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Arkansas History

Scipio Africanus Jones (1863 – 1943 )

Scipio Africanus Jones
(1863 – 1943 )

Accomplishments

  • Successfully defended “Elaine 12” and won the landmark supreme court victory of Moore v. Dempsey
  • Republican Presidential Delegate
  • Held sit-in at Arkansas Republican convention
  • Married once in 1890 and widowed married again around 1915
  • Fought against the repeal of black voting rights in Arkansas

Short Biography

Scipio Africanus Jones was born in Dallas County Arkansas to a white father and black mother in 1863. He was educated at Smith College and Shorter College in Little Rock Arkansas. He became a lawyer in 1889.

Jones as a member of several organizations. He joined the Wonder State Bar Association where he was able to network with prominent white lawyers. Jones also joined Booker T. Washington’s National Negro Business League and founded the Black Lawyers Auxiliary. In 1926, the Black Lawyers Auxiliary separated and became the National Negro Bar Association. Jones served as the first treasurer.

Jones was an active politically all his life. In 1902, Jones formed an independent party and ran candidates for county offices. He was elected to the Little Rock School board in 1903. Arkansas attempted to prevent blacks from voting by enacting educational requirements for voting. In response, Jones formed the Negro State Suffrage League in 1911 and stopped the laws from passing.

Arkansas has Black Republican Conventions in 1914 and 1916 which were organized by Jones. He held a sit-in for the 1920 State GOP Convention because it was in a segregated hotel. Even with all of Jones’s activism, the GOP respected him greatly. He served as the GOP delegate in 1912, 1928, and 1940.

One of the early victories in school integration came from Jones. In 1941, black law student petitioned the University of Arkansas for tuition assistance. He won the case because there were no black law schools in Arkansas at the time. Unfortunately, the money to fund the law education was pulled from money allocated to the one black technical college in Arkansas.

Moore v. Dempsey

The information for this section is a summary of “Evanescence The Elaine Massacre by J. Chester Johnson.”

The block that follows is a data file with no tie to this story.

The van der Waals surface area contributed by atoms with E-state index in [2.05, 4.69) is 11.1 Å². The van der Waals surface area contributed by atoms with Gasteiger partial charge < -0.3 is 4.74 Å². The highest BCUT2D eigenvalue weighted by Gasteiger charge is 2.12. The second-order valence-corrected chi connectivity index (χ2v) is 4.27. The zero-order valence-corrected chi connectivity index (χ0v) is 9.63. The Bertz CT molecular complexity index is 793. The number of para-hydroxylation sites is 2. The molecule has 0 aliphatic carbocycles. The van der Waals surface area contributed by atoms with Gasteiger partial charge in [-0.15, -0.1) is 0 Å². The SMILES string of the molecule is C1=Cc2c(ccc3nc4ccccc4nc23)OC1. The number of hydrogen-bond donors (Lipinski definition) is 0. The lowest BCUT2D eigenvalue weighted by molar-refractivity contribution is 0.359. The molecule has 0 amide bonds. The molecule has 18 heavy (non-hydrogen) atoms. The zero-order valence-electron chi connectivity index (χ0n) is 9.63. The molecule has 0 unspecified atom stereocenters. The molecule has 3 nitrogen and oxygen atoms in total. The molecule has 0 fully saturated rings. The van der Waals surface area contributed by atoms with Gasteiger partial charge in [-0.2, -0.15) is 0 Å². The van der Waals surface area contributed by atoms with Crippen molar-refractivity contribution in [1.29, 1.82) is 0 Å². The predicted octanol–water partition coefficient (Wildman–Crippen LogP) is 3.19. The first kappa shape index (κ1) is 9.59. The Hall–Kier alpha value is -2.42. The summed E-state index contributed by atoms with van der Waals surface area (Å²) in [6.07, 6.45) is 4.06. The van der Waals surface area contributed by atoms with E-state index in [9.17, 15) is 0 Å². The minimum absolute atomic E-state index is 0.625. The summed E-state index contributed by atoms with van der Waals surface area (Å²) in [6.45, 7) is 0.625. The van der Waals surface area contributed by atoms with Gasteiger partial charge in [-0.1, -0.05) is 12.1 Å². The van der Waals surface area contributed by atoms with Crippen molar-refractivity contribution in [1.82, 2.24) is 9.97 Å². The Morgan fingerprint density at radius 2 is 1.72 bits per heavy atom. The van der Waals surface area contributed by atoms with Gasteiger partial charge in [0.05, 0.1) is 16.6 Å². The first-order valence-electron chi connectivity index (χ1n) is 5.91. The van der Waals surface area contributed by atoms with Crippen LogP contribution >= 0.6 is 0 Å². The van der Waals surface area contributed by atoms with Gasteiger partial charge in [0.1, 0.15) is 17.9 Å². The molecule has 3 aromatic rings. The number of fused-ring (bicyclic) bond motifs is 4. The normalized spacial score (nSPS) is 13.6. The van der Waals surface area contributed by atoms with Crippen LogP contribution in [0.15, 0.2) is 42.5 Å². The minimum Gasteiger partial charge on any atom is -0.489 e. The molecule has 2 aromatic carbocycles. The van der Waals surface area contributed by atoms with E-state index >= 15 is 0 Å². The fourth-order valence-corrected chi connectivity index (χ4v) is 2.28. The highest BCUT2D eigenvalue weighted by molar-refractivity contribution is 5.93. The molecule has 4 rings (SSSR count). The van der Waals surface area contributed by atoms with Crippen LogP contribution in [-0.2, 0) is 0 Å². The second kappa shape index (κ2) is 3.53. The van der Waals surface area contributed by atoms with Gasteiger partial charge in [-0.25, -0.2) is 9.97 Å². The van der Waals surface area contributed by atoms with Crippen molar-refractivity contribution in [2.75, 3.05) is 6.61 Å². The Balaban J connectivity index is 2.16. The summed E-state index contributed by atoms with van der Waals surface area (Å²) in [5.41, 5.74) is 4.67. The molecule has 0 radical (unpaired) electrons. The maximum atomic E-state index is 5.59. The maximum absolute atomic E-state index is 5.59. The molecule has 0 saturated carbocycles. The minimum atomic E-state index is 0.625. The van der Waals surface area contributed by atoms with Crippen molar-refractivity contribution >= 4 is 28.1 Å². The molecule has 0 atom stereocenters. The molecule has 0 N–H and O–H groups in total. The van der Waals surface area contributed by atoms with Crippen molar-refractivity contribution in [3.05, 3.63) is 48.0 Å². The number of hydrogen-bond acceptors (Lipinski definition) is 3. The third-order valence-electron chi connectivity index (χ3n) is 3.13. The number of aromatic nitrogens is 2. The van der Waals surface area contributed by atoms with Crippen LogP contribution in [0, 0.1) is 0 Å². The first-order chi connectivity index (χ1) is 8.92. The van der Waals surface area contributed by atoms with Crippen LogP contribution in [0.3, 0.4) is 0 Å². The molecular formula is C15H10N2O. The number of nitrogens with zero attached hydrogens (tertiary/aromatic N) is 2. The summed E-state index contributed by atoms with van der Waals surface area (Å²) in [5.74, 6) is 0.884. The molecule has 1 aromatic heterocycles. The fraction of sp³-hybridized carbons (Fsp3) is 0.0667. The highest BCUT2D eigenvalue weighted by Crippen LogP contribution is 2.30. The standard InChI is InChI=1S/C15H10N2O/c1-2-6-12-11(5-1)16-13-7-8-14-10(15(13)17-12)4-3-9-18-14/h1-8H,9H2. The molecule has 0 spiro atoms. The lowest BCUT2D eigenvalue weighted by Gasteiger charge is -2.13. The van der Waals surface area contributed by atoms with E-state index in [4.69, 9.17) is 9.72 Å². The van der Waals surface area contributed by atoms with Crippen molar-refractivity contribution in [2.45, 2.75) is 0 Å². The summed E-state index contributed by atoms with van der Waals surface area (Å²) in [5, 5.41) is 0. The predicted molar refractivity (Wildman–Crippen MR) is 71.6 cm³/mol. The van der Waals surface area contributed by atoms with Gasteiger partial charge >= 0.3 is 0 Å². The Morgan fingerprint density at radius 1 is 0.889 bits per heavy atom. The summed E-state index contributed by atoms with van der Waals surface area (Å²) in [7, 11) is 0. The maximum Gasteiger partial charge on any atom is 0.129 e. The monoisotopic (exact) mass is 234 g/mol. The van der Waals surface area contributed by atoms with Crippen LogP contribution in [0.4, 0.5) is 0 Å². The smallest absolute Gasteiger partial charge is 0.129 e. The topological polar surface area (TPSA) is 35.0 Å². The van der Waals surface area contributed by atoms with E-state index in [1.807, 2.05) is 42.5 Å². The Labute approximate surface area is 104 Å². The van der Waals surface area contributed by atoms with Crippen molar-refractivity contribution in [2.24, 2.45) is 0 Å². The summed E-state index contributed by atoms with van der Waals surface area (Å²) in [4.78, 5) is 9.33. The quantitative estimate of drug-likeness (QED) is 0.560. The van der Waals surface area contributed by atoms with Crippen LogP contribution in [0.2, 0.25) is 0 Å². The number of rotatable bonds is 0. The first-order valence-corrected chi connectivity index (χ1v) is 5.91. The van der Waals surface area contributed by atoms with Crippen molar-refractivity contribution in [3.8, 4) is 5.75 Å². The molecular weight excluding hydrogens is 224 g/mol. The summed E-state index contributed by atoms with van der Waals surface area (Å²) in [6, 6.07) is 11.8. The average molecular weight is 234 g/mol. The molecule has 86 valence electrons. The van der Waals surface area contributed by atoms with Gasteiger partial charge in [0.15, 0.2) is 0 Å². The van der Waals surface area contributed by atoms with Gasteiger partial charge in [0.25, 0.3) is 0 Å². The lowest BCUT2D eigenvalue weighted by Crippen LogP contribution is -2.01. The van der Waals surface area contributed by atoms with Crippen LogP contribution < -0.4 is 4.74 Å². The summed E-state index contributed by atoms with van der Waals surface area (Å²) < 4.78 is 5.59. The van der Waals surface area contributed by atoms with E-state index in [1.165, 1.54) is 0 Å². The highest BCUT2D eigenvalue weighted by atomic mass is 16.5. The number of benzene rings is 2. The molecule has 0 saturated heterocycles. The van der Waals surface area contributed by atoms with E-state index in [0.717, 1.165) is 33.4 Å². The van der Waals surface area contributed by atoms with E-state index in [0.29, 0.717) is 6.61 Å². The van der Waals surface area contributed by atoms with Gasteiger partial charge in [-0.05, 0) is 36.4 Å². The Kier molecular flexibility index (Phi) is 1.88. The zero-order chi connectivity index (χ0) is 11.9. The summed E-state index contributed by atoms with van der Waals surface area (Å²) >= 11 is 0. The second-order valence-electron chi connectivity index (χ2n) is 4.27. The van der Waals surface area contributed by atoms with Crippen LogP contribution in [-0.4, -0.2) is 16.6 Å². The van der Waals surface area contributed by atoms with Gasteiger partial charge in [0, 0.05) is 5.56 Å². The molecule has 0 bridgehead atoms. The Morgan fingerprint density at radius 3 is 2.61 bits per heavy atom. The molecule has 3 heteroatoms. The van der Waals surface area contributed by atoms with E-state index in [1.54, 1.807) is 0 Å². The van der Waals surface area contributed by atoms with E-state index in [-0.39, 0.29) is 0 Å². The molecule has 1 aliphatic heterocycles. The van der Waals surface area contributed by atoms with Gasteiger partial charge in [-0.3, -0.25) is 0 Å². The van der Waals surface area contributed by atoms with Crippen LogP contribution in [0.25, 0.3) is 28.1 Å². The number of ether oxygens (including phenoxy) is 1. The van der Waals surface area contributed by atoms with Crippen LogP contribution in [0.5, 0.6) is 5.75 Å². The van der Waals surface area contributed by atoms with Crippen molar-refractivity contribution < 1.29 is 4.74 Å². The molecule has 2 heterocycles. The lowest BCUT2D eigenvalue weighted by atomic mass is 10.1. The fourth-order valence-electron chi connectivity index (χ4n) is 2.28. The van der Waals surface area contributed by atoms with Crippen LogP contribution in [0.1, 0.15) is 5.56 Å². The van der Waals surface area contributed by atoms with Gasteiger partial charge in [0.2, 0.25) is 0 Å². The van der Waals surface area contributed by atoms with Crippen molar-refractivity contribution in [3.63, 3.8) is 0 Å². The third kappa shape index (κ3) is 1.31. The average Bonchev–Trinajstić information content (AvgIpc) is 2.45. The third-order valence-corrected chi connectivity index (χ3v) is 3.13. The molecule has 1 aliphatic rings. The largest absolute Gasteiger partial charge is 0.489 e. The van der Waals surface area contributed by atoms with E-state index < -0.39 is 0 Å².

Throughout Jones’s law career he fought for the expansion and solidifying of the fourteenth amendment. The first case in which he used the Fourteenth Amendment as a defense was in 1901. The case in 1901 was to repeal a criminal conviction. Jones lost the case, but never lost faith in the power of the amendment.

For those that don’t know the Fourteenth Amendment Section 1 says the following.

All persons born or naturalized in the United States, and subject to the jurisdiction thereof, are citizens of the United States and of the state wherein they reside. No state shall make or enforce any law which shall abridge the privileges or immunities of citizens of the United States; nor shall any state deprive any person of life, liberty, or property, without due process of law; nor deny to any person within its jurisdiction the equal protection of the laws.

The phrase that Jones continually quoted was “without due process of law.” In the South, during reconstruction and Jim Crow, many blacks were denied access to a fair trial. Often juries had no black members on the jury when race was an issue in the trial. Also, blacks were tortured into a confession or testifying against other black people.

Moore v. Dempsey case was the result of criminal cases that came from the Elaine Massacre. The Elaine Massacre caused the death between 250 to 850 black people. The Massacre was conducted to stop the formation of The Progressive Farmers and Household Workers Union of America, an all-black union. There were 250 black men arrested.

The Governor of Arkansas, Charles Brough, wanted a speedy end to the trial. The first reason was not to impede the upcoming cotton harvest. He needed everyone to feel racial tensions had been eased so blacks would come in to pick the cotton. He also did not want attention from the Federal Government and national press. When the men were arrested on October 2, 1919, whites formed a mob to have another mass lynching in front of the courthouse. Various county officials told the mob to disperse and that the courts will serve justice to the men.

The men were jailed for conspiracy to commit murder. The wealthy men of the town did not want blacks to form a union to get fair pay. The plutocrats then created a rumor that the union was a front for a black insurrection. A “hit list” was supposedly found written by a union member. The full story of the Elaine Massacre can be viewed in this blog under Robert Hill’s leader analysis.

The Governor appointed Committee of Seven composed of County Judges, Mayor of neighboring Helena, and various wealthy cotton farm owners to conduct an investigation. The committee determined the original police patrol was unarmed and in the area to investigate bootlegging. The police patrol was ambushed and unaware of the union meeting. When the second patrol went into Elaine to arrest the men that ambushed the first patrol the second patrol was ambushed. Further police investigation uncovered the “hit list” of planters and only fourteen black people were killed during the arrest of the 285 men.